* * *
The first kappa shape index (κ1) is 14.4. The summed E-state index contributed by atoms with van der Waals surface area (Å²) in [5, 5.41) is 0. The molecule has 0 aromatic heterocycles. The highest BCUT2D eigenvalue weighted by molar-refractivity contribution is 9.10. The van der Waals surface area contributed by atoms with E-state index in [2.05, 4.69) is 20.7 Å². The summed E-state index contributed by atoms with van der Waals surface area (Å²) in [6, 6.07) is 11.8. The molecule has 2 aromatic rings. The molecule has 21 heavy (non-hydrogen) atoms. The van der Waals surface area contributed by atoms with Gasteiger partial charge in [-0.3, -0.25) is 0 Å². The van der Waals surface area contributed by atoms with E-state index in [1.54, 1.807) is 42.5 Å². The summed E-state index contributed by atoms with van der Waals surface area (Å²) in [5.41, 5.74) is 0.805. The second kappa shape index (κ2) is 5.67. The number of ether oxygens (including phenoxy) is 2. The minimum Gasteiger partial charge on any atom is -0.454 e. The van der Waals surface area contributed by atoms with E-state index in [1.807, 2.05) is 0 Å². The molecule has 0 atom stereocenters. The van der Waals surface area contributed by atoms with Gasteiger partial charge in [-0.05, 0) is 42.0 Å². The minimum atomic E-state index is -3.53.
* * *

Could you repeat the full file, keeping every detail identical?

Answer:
The first kappa shape index (κ1) is 14.4. The summed E-state index contributed by atoms with van der Waals surface area (Å²) in [5, 5.41) is 0. The molecule has 0 aromatic heterocycles. The highest BCUT2D eigenvalue weighted by molar-refractivity contribution is 9.10. The van der Waals surface area contributed by atoms with E-state index in [2.05, 4.69) is 20.7 Å². The summed E-state index contributed by atoms with van der Waals surface area (Å²) in [6, 6.07) is 11.8. The molecule has 2 aromatic rings. The molecule has 21 heavy (non-hydrogen) atoms. The van der Waals surface area contributed by atoms with Gasteiger partial charge in [-0.3, -0.25) is 0 Å². The van der Waals surface area contributed by atoms with E-state index in [1.54, 1.807) is 42.5 Å². The summed E-state index contributed by atoms with van der Waals surface area (Å²) in [5.41, 5.74) is 0.805. The second kappa shape index (κ2) is 5.67. The number of ether oxygens (including phenoxy) is 2. The minimum Gasteiger partial charge on any atom is -0.454 e. The van der Waals surface area contributed by atoms with E-state index in [1.807, 2.05) is 0 Å². The molecule has 0 atom stereocenters. The van der Waals surface area contributed by atoms with Gasteiger partial charge in [-0.05, 0) is 42.0 Å². The minimum atomic E-state index is -3.53.